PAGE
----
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Cold War ProgressivesWomen's Interracial Organizing for Peace and Freedom$
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Jacqueline Castledine

Print publication date: 2012

Print ISBN-13: 9780252037269

Published to Illinois Scholarship Online: April 2017

DOI: 10.5406/illinois/9780252037269.001.0001

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Cold War Legacies

Cold War Legacies

Chapter:
(p.110) Chapter 5 Cold War Legacies
Source:
Cold War Progressives
Author(s):

Jacqueline Castledine

Publisher:
University of Illinois Press
DOI:10.5406/illinois/9780252037269.003.0006

This chapter illustrates how African American women remained active at both the highest levels of the Progressive Party (PP) and its base, where interracial grassroots networks attempted to bring the ideals of national figures like Eslanda Goode Robeson, Shirley Graham Du Bois, and Charlotta Bass to life. The American Labor Party (ALP)—which served as the PP organization of New York in 1948—was an important vehicle for women fighting racism and U.S. militarism in their local communities. Historians who have documented the ALP's important contributions to New York's early civil rights campaigns often overlook the significance of the party's linkage between peace, racial justice, and women's rights. An examination of the ALP, therefore, offers the opportunity to consider the challenges progressive women's networks encountered in the struggle to keep the hope of positive peace alive.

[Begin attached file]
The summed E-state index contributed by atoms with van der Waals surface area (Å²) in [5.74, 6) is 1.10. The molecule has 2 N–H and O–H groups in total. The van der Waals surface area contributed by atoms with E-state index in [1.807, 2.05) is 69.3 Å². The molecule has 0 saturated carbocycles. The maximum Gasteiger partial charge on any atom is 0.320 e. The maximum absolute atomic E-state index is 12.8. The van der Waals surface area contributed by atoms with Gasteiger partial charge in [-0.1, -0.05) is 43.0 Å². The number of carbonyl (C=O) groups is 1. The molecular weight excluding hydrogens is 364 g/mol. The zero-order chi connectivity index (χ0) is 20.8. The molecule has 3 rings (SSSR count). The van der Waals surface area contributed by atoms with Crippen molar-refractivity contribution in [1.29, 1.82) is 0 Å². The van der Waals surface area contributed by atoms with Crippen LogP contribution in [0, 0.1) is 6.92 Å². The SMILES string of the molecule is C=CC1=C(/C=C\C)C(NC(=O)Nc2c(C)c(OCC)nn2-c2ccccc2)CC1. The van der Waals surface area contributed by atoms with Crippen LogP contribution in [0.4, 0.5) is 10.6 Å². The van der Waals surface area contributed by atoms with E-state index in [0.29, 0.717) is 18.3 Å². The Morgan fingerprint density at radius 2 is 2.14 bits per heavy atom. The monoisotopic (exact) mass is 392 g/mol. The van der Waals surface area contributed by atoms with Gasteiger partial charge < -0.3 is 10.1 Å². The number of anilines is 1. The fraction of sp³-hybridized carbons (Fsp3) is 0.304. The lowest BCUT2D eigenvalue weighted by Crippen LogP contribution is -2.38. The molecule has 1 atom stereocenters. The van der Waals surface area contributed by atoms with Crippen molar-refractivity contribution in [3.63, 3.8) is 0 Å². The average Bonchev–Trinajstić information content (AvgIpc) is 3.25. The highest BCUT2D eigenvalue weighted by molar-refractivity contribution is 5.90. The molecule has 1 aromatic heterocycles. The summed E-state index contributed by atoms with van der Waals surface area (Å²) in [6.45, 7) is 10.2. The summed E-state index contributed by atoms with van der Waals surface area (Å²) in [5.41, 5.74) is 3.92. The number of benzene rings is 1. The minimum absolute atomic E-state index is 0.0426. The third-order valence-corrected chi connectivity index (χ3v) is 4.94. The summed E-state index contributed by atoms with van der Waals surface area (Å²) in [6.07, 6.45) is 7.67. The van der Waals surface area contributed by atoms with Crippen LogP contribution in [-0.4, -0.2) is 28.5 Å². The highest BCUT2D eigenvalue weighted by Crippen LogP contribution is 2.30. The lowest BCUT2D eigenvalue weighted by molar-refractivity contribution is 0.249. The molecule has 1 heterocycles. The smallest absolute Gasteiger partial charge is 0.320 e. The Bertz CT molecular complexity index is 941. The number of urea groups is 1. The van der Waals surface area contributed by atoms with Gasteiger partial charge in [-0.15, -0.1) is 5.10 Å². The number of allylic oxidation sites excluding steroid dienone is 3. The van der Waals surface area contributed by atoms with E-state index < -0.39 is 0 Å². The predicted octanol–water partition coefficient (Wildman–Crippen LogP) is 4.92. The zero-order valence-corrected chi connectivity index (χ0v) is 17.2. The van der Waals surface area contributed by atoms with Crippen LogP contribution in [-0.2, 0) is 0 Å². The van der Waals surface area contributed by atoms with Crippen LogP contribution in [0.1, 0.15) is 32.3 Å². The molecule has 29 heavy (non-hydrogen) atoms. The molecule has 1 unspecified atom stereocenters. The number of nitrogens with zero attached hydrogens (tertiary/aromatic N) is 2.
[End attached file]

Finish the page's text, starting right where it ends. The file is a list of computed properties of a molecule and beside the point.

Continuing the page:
Keywords:   American Labor Party, African American women, Progressive Party, racism, U.S. militarism, racial justice, women's rights

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